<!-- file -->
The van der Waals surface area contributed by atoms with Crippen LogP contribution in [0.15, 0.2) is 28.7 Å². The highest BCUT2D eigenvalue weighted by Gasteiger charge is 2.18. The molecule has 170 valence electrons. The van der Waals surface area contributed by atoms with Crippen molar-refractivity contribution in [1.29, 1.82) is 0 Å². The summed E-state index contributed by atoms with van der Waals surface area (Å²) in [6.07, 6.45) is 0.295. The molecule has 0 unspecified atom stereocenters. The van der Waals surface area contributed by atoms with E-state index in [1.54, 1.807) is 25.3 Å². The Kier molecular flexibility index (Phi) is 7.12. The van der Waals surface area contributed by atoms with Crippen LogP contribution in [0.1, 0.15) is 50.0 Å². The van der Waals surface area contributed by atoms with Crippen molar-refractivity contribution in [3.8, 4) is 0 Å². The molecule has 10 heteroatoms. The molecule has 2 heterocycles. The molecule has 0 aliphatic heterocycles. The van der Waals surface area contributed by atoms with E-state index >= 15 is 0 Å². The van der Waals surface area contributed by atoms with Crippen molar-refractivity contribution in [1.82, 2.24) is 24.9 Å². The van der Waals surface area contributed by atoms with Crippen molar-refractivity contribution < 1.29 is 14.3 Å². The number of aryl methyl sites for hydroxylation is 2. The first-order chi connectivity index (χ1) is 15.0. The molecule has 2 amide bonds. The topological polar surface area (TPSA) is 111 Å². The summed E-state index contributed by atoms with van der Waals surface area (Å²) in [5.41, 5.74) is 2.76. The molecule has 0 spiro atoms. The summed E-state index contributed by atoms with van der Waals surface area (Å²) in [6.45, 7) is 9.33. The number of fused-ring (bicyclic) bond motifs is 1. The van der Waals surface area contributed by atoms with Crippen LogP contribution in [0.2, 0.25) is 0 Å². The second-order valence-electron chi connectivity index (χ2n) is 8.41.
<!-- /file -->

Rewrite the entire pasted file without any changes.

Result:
The van der Waals surface area contributed by atoms with Crippen LogP contribution in [0.15, 0.2) is 28.7 Å². The highest BCUT2D eigenvalue weighted by Gasteiger charge is 2.18. The molecule has 170 valence electrons. The van der Waals surface area contributed by atoms with Crippen molar-refractivity contribution in [1.29, 1.82) is 0 Å². The summed E-state index contributed by atoms with van der Waals surface area (Å²) in [6.07, 6.45) is 0.295. The molecule has 0 unspecified atom stereocenters. The van der Waals surface area contributed by atoms with E-state index in [1.54, 1.807) is 25.3 Å². The Kier molecular flexibility index (Phi) is 7.12. The van der Waals surface area contributed by atoms with Crippen LogP contribution in [0.1, 0.15) is 50.0 Å². The van der Waals surface area contributed by atoms with Crippen molar-refractivity contribution in [3.8, 4) is 0 Å². The molecule has 10 heteroatoms. The molecule has 2 heterocycles. The molecule has 0 aliphatic heterocycles. The van der Waals surface area contributed by atoms with E-state index >= 15 is 0 Å². The van der Waals surface area contributed by atoms with Crippen molar-refractivity contribution in [1.82, 2.24) is 24.9 Å². The van der Waals surface area contributed by atoms with Crippen molar-refractivity contribution < 1.29 is 14.3 Å². The number of aryl methyl sites for hydroxylation is 2. The first-order chi connectivity index (χ1) is 15.0. The molecule has 2 amide bonds. The topological polar surface area (TPSA) is 111 Å². The summed E-state index contributed by atoms with van der Waals surface area (Å²) in [5.41, 5.74) is 2.76. The molecule has 0 spiro atoms. The summed E-state index contributed by atoms with van der Waals surface area (Å²) in [6.45, 7) is 9.33. The number of fused-ring (bicyclic) bond motifs is 1. The van der Waals surface area contributed by atoms with Crippen LogP contribution in [0.2, 0.25) is 0 Å². The second-order valence-electron chi connectivity index (χ2n) is 8.41.